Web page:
The issue is not that straightforward. It involves acquiring suitable land in the right location. The Cooperage ground, located within 2km of the Wankhede Stadium, has both land and location. But the ownership is the issue. The Mumbai Cricket Association owns the Wankhede Stadium and that makes a big difference in promoting the game in this renowned cricket ground. Unlike that the Mumbai Football Association (MFA), responsible for running the game in the city, has no control over Cooperage. The land lease belongs to the WIFA, the state body comprising all the districts of Maharashtra, including Mumbai.
MFA has always been on the lookout for a ground to run the city league. Recently, it held matches at the Neville D’Souza ground in Bandra Reclamation, which has an astroturf field and temporary change rooms for the players. ISL games are played at the Andheri Sports Club.
Pereira said the Cooperage ground, which has a lot of space, should have been converted into an international stadium with facilities that meet FIFA and AFC standards. However, opting for astroturf instead of natural grass was a blunder. Leave alone not meeting international standards, it even prevents ISL matches from taking place there. Legal issues with those living nearby also complicated previous attempts to build a bigger stadium.
“The Cooperage is an international size ground; it could have been utilised to make a better stadium. I understand their interest in converting it into an artificial turf so that they could utilised in the monsoon season which lasts four months in Mumbai. But I don’t think their vision was fulfilled. They have built a stadium by erecting temporary stands but they could have built a better stadium with a grass ground. That would be an ideal situation for football in Mumbai,” said Pereira.
WIFA secretary Souter Vaz said breaking the current setup and making a fresh stadium was an option, but it would require plenty of funds — he estimated around ₹70 crore -- which WIFA currently lacks. He remained optimistic about it, suggesting that support from the state government and sponsorships could make it feasible. He points to the model of the MCA's Indoor Academy at Bandra Kurla Complex, funded partly by building a clubhouse and selling memberships.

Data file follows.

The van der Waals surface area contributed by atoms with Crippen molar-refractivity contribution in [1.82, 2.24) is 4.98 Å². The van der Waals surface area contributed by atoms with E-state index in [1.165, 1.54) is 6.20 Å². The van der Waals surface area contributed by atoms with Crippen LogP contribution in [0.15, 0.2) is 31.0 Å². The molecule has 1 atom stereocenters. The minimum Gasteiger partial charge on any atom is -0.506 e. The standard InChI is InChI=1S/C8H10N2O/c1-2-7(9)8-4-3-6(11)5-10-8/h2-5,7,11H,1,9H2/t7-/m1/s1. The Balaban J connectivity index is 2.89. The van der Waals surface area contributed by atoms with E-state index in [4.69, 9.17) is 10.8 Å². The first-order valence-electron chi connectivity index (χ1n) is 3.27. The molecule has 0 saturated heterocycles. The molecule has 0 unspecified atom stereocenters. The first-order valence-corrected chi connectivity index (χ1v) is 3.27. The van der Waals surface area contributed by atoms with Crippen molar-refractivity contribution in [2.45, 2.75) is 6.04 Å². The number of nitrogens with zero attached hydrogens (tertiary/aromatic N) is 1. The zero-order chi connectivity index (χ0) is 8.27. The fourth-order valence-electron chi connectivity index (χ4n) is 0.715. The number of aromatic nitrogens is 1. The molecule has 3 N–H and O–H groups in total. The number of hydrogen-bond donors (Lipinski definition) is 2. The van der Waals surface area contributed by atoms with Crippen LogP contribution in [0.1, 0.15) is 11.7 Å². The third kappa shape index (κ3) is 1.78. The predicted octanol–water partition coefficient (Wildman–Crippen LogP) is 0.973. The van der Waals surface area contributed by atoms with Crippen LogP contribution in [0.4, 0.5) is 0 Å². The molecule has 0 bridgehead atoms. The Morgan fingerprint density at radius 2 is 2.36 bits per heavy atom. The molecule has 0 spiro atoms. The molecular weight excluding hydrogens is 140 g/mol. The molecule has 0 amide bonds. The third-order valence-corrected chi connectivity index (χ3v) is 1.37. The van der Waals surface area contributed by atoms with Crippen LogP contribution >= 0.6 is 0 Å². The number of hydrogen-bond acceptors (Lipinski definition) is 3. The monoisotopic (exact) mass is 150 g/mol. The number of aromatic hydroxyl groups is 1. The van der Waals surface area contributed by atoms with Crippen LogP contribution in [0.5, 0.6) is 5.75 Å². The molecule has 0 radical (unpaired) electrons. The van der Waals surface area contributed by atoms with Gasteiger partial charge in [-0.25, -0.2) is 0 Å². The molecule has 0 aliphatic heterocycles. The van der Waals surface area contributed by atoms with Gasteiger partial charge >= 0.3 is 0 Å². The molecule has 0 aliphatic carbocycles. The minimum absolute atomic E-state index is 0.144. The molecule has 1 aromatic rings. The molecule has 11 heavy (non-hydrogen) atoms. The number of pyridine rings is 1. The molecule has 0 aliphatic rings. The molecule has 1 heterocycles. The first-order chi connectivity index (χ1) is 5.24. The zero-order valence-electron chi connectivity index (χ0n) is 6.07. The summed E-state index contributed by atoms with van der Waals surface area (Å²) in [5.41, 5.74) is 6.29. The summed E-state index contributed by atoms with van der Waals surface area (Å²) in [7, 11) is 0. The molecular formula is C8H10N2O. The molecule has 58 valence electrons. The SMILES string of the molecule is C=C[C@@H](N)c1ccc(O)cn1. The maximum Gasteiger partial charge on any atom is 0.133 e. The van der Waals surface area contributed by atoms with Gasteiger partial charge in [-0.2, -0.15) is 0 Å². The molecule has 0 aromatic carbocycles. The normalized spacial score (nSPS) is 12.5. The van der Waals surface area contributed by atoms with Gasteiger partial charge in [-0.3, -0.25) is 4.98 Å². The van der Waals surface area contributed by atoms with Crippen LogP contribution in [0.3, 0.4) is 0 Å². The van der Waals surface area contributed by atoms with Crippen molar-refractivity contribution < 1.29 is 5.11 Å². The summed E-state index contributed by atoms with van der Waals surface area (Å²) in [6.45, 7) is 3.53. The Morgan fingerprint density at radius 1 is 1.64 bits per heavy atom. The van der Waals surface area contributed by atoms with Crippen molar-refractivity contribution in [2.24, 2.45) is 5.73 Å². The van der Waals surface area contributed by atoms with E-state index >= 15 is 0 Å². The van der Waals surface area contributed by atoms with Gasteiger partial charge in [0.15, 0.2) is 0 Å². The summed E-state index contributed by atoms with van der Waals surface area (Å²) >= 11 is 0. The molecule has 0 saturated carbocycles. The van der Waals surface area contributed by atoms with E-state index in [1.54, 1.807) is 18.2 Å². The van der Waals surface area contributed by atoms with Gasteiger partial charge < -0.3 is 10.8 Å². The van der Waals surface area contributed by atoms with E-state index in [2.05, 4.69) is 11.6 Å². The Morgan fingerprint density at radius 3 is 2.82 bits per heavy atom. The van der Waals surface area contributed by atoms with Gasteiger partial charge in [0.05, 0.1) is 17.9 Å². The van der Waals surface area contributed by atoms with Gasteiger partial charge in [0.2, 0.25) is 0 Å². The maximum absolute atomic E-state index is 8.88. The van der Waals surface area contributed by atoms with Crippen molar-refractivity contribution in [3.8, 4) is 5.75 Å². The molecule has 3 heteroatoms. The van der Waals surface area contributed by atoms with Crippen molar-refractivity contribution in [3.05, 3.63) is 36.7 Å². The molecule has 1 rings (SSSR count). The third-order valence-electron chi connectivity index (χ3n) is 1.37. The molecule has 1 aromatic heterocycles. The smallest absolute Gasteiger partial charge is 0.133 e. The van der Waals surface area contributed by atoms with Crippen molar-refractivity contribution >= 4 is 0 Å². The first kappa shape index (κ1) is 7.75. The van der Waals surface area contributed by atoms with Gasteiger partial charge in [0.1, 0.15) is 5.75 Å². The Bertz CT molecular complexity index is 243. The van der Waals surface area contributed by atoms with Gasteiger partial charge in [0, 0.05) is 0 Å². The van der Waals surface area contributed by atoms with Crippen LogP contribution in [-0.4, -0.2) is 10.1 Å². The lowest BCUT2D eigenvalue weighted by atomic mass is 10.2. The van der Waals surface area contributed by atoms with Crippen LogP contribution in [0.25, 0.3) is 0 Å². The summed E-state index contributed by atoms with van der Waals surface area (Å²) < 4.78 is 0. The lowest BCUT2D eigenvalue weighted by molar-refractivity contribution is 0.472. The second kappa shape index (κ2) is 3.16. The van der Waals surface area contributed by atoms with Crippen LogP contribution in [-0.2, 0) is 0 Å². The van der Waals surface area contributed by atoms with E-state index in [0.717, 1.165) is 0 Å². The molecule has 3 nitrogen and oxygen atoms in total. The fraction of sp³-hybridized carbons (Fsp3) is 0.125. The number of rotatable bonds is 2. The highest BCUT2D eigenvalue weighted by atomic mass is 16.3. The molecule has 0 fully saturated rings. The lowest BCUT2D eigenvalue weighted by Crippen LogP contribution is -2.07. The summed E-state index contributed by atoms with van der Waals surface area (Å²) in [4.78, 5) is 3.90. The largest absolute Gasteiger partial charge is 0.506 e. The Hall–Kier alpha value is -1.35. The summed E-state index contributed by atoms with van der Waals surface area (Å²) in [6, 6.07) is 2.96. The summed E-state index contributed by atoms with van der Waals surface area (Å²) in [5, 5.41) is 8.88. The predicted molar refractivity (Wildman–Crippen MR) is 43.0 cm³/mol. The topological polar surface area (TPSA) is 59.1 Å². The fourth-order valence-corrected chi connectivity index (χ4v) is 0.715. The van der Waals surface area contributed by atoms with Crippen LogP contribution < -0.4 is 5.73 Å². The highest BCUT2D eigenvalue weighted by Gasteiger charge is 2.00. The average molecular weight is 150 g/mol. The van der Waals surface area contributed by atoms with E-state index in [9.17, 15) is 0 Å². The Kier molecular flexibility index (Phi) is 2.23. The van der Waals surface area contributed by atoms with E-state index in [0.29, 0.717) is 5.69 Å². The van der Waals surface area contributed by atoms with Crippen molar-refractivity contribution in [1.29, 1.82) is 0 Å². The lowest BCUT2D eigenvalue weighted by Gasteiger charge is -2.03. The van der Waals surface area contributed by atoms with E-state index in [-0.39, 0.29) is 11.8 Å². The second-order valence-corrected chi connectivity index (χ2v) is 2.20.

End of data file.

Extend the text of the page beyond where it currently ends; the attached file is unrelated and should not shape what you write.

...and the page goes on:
Sudhakar Rane, MFA secretary and long-time Cooperage regular, lamented a lack of progress in building a stadium. “I have been hearing from my childhood that a stadium is being built at Cooperage. As per my understanding five designs have been finalised but nothing has materialised.”
He suggested that only a state government can allocate suitable land for a stadium in Mumbai, emphasising that land availability and rates in the city present significant challenges to building a stadium anywhere. “What is the rate of land in Mumbai? Till the time the government takes interest, it is difficult,” MFA secretary said.
“Our best chance was during the Under-17 World Cup, but nothing happened," he added, referring to the 2017 tournament where Navi Mumbai’s multi-purpose DY Patil Stadium hosted matches. “How Sharad Pawar razed the old (Wankhede) stadium and constructed new stands for the 2011 Cricket World Cup. So couldn’t a stadium have been built at Cooperage for football?”
Even as Mumbai City enters the field for their ‘home’ AFC Champions League games in Pune, hope floats that one day Mumbai will have a world-class football venue that can host the likes of Neymar while also revitalising its own football scene.